Dog sleeping in bed alongside master's feet

Hello everyone! I gave a couple food pointers relating to getting to sleep last time, so lets dig into what happens after you’ve hit the hay!

As a certain time rolls around (which varies from person to person, based mainly on habit), your body starts producing/releasing a hormone called Melatonin. Melatonin hits your brain, signaling that it is ready to hit the “sleep” part of your daily cycle, and your brain says “Ok, cool. Eyes: get heavy and a little grainy. Conscious mind, chill out, take a break. Muscles! Stop it.” We recognize these feelings as “well, it’s time to go to bed”, and off we go. Fight as you will, sleep is inevitable.

After you crawl into bed and shut your eyes, your body starts a sleep cycle with 5 stages. Non-Rapid Eye Movement 1 (NREM1) is that light feeling as you’re falling asleep and shortly thereafter. After a bit, you hit NREM2, and your internal temperature drops slightly (1-2 degrees). Once you’re cooled a little, you hit NREM3 and 4, where most of your physical healing takes place, and finally REM sleep. After about 15-20mins in REM, the cycle resets with a slightly longer REM stage. NREM 3-4 and REM are what I’d like to focus on, as these are associated with what I do for a living. 🙂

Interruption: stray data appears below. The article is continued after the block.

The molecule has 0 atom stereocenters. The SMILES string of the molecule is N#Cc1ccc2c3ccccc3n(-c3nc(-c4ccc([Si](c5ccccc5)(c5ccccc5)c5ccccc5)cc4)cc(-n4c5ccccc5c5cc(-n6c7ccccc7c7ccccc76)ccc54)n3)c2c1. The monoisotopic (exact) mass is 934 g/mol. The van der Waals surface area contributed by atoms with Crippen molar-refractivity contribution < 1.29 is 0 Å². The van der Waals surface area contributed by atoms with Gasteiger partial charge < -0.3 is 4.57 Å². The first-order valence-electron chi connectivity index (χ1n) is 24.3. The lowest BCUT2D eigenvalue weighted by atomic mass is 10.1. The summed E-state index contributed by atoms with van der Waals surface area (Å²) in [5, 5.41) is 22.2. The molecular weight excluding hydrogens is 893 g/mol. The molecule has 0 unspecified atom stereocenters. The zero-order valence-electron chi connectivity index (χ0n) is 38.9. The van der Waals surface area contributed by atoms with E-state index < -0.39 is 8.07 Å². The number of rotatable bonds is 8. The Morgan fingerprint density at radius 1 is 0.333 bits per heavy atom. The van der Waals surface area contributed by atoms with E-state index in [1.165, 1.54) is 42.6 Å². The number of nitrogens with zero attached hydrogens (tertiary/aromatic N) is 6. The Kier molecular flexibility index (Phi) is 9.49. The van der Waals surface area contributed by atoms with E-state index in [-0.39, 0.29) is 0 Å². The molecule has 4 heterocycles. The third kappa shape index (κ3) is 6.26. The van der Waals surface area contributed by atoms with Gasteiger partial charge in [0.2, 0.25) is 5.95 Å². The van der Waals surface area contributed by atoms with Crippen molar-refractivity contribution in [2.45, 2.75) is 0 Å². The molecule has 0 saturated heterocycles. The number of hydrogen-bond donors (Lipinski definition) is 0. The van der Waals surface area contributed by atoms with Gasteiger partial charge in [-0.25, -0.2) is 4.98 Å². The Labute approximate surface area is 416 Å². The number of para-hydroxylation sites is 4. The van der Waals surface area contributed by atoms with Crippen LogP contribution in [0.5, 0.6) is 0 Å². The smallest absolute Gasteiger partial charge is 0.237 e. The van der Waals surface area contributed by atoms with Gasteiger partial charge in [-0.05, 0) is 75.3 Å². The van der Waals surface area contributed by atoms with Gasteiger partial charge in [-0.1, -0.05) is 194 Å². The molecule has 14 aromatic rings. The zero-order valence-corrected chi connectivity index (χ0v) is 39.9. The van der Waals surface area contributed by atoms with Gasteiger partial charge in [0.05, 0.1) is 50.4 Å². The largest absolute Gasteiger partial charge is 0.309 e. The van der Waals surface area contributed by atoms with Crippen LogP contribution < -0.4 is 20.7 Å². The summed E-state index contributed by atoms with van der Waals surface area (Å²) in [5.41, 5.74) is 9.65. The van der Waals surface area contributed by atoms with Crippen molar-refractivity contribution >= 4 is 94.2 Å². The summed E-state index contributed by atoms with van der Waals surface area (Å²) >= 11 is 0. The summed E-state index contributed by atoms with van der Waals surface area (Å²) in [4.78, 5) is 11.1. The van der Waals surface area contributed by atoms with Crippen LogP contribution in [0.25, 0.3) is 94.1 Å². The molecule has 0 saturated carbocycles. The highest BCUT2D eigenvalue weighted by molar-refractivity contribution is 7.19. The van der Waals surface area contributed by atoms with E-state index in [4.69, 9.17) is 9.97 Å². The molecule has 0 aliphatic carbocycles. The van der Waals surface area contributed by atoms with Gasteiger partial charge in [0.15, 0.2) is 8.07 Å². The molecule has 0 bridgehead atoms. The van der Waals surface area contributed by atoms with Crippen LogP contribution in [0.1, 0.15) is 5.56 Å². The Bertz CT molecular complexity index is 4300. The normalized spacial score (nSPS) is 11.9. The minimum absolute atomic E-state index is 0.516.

During the later NREM phases, your breathing becomes slow and deep. This allows a maximum amount of oxygen to be breathed in, grabbed and exchanged for carbon monoxide, and exhaled. That oxygen is moved immediately into your blood stream, which is moving a bit slower as well due to a drop in blood pressure and a general relaxation of muscles. At the same time, the blood supply to your muscles is increased, allowing that oxygen-rich, slow-moving blood to recharge the energy supplies you so desperately need there. Naturally, “building supplies” from dinner have been placed on-location (or are still on their way) to any areas damaged by your exploits throughout the day. Cuts on the skin heal faster, thinning artery walls are coated with cholesterol (as a patch; it SHOULD be removed when repairs are complete) as repairs are set up/continued to the wall itself, your liver moves from “detoxify” mode to “repair/regenerate” mode, hormones such as your growth hormones (ESSENTIAL for children, and important also for adults, specifically those looking to “bulk up”) are manufactured and released, and the list continues from head to toe, your body going through a fat stack of repair orders and addressing as much as it can with the materials it has on hand.